“While there are buy opportunities, what we don’t want to do is take on some of these opportunities that later become problems,” he says.

Market share is a secondary objective to Chorus. “Instead, we look at each deal in terms of the financial aspects and creditworthiness of the customer and balancing that with our own liquidity.

“While market share is nice to have, we’ve seen some large lessors with major market share that have not been successful, so we’re being very prudent and very careful,” he adds.

In late January, Airfinance Journal reported that Brookfield Asset Management, in partnership with Chorus Aviation, was one of two platforms in the final stages of bidding for the purchase of regional aircraft asset manager and lessor Falko Regional Aircraft.


Crossover space

New-technology regional jets such as the Airbus A220 and Embraer E2 have already garnered significant interest from the leasing community.

Airfinance Journal’s Fleet Tracker shows more than 80 such aircraft have already been delivered to lessors with a further 300 units on order.

This order backlog is split roughly two to one in favour of the A220 with regional lessors such as Chorus, Azorra and NAC committing to the A220; however, Azorra and Falko both have sizable E195-E2 orders.

For other regional players such as Truenoord, these aircraft types are on their wish list but only at the right price and the right returns.

“We’re seeing on the A220-300 market that some lessors are pretty aggressive but that’s fine with us. That’s the nature of the market and so we’ll continue to be patient and wait for the right deal,” says Tieleman.

“We’re happy to take new assets onboard if it makes sense from a risk perspective and a customer perspective,” he adds.

For its part, Aergo Capital, which has a large turboprop portfolio, expects to be a growing player in the new technology area, both with narrowbodies such as the Boeing 737 Max but also crossover regional aircraft such as the A220.

“We’ve been studying the A220 and it’s only a matter of time before we enter that space,” says Antony Snelleman, chief risk officer at Aergo.

He notes, however, that the turboprop segment will still “remain an important part of our portfolio”, noting that Aergo’s portfolio variety helps deploy capital as efficiently as possible to generate returns.

“We look for value across the spectrum. At times there’s pockets of value in different places. While some lessors specialise in certain areas, we will go where there’s efficiency and where we can generate quality returns for our shareholders rather than saying that we have to be in a certain area of the market,” adds Snelleman.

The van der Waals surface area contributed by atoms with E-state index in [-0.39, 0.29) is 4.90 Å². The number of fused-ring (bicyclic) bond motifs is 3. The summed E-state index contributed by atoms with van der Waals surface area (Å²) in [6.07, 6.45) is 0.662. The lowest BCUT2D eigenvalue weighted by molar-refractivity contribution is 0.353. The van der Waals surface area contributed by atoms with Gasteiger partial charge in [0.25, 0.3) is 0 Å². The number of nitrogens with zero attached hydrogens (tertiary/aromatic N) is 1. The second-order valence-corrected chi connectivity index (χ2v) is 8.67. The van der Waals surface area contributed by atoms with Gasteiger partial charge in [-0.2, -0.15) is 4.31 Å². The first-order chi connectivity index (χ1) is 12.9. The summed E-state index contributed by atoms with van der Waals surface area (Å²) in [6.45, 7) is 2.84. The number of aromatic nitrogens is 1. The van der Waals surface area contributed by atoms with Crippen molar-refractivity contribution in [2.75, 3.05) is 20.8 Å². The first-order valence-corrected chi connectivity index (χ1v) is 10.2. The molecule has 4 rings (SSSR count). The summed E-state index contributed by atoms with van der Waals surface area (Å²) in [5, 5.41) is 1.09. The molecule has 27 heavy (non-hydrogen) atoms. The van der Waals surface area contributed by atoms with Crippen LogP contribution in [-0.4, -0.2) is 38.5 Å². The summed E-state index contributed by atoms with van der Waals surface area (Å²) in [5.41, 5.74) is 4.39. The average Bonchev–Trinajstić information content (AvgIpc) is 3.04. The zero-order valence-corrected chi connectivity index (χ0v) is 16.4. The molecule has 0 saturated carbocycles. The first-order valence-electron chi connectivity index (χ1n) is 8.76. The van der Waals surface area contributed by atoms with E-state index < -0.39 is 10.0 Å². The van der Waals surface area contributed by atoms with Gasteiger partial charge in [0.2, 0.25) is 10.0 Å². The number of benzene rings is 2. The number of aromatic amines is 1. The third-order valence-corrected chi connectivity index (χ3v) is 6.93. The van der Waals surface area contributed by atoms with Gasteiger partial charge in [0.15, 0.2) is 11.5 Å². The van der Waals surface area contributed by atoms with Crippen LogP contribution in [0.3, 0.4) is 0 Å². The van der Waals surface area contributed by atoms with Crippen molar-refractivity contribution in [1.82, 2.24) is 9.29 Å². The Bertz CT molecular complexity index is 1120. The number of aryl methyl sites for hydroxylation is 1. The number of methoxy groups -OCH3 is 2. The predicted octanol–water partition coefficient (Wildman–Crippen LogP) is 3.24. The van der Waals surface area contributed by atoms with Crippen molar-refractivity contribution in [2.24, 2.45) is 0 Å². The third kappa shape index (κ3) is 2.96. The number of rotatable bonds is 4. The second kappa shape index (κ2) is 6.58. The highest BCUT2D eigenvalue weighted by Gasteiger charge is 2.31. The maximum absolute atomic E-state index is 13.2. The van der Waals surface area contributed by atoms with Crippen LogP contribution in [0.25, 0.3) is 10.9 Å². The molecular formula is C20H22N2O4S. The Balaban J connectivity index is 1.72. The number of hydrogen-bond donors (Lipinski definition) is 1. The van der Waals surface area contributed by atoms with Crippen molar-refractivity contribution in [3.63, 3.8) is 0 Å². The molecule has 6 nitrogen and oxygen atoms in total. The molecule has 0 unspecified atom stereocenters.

Chorus Aviation is examining all expansion opportunities available to it but says larger regional jets are “particularly attractive” as the company grows out of the Covid-19 pandemic.

“We’re looking at all opportunities including mid-life and older assets but we find the larger regional jets to be particularly attractive, especially the crossover jets like the A220s and E2, in particular,” says Chorus’s Randell.

“Turboprops are taking a while to pick up the surplus in the market, although ATR is upping production and moving into the freighter side as well,” he adds.

“The 75-seat jets are generally still in good demand especially in the US, although they are primarily used assets.”

Randell says the company sees opportunities in the crossover segment in particular as more airlines make the transition to new-technology regional jets to reshape their networks.

“I do see it becoming a larger part of the business moving forward. In this particular market we’ll be more of a niche player but there are clearly carriers that are moving in that direction that would fit the type of carrier profile we would target,” he adds.

“Our focus has primarily not been on the very large carriers but on the mid-to-smaller size and we’re very comfortable in that niche,” says Randell.

The lessor acquired its first A220-300 in late 2019 via the sale and leaseback market with Air Baltic through a mandate covering five aircraft.

“Air Baltic is a great example of a niche player that has been very successful and supportive in its home market,” explains Randell. “There are other opportunities such as those that we would pursue.”


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Article courtesy of Airfinance Journal:


18 March 2022